It’s all the same font size and font. But the visual look to your book can make or break a book sale. Maybe it’s the way it’s presented, a book is a book, but the size matters. It’s true. Size does matter when it comes to self-publishing, and a standard size will make all the difference to your readers.
A good example is a book sizing. For most non-fiction books, a small size- anything smaller than 5×8 inches, will make the reader feel that it’s too long or it is not as professional as it could be. Most standard non-fiction books are about 5 1/2 x 8 inches or slightly larger. These books aren’t meant to be read through once, they are meant to be held and studied, and generally are referred to again by many of their readers. They need to be durable, and the paper needs to be thick.
A larger book – more than 6 x 9 inches, in non-fiction, is generally viewed as a textbook or a study guide, which is meant to be used for a semester and sometimes referred back to later on in a program of study. I still have a few of my older textbooks, but they are on my shelf so I can go back and feel confident the facts or dates I’ve quoted are correct. I have to take some care not to unintentionally grab one of my many historical-fiction and alternate-universe books from my shelves. The trick is that the fiction books are generally mass market size, and they are thick in comparison.
So what does this have to do with visual illusions? My own book, when printed on an 8 x 11 inch sheet of paper seems thinner and shorter than the actual 5.5 x 8.5 inch book. It looks like a normal book when it’s placed next to some of my other history books. It is the same book, with the same word count and the same interior, just not folded in half. The only difference is the size of the book itself and it can fool most people into believing they are getting a bigger book. Both sizes are industry standard, but the visual illusion played is powerful.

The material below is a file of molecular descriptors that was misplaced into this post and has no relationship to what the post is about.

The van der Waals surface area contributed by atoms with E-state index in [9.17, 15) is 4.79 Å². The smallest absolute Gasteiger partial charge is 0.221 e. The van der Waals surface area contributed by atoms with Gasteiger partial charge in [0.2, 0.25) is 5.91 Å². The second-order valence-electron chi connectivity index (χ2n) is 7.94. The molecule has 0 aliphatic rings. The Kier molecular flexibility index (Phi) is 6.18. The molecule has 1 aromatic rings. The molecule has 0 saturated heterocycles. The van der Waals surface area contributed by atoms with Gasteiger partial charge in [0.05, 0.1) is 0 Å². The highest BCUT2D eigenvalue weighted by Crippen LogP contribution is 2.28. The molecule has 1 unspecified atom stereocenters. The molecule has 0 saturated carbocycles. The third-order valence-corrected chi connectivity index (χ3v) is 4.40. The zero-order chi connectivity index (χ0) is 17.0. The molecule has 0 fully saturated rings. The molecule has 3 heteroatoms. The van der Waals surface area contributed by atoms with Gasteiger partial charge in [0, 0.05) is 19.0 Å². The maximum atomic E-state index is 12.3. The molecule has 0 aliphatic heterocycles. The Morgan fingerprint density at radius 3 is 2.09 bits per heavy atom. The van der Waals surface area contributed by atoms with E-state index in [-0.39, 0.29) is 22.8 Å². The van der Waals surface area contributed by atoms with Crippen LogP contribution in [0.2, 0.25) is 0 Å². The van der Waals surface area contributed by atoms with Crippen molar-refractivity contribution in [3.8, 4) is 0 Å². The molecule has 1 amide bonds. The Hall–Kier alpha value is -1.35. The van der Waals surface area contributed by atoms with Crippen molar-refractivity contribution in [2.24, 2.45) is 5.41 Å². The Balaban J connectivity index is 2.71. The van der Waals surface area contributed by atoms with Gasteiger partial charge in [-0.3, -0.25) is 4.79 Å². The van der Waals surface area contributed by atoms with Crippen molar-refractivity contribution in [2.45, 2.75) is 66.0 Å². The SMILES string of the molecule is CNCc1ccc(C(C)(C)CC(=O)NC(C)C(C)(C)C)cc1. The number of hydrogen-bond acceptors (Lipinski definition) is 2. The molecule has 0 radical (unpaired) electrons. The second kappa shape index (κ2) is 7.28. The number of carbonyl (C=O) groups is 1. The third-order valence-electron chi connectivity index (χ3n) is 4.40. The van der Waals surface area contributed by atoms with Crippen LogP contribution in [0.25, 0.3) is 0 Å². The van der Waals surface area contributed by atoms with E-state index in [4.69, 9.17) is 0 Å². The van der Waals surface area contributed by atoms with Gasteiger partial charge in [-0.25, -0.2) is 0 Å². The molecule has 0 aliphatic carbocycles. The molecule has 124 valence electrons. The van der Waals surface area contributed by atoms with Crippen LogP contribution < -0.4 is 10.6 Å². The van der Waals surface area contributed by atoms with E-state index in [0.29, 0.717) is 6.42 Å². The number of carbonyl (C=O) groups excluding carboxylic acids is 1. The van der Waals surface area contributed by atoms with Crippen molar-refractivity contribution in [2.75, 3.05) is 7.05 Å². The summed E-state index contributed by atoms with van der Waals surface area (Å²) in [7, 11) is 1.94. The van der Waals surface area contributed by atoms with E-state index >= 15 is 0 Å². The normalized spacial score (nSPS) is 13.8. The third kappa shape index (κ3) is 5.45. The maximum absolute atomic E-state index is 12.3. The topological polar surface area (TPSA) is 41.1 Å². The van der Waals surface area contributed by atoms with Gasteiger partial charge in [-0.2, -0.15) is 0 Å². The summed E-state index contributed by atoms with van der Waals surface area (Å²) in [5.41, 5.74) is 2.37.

Another visual illusion that goes on is seeing what you want to see before your book comes out. It’s easy to get caught up in the details. It’s even easier to not give yourself enough space to realize you have to go back and look at it another way. My co-author and I have spent the better part of 2014 writing and re-writing our book on blogging and writing a blog. It looked visually appealing, and it looked professional and it looked fantastic. There was one glaring mistake with it that neither one of us noted until we took the time to step back and really see what was wrong. On the front cover, our names are placed in order of myself, and her. On the copyright notice, it’s reversed, once again on the title page, it’s back to the cover page. This might not mean much, most readers wouldn’t pay terribly much attention to how the authors names are placed, but it does make it visually different- and for those who notice, a mark of a mistake prone writer- and over time this will hurt your book sales.
Fortunately, it was because we hit December and both of our writing lives got put on hold. With the space we had, we were able to see the mistakes for what they were, mistakes. The illusion of minor change really isn’t minor, it’s about professional standards, and a lot of seeing hidden gems of errors on the page. Illusions are something most writers are fooled by, and it is even more true when it is a self-published book- we can’t see our mistakes right away, and we don’t think as much about standards as we should. Working with illusions based on size is one thing, working and publishing something that’s not well done is another.
The key to success is avoid illusions and know the standards.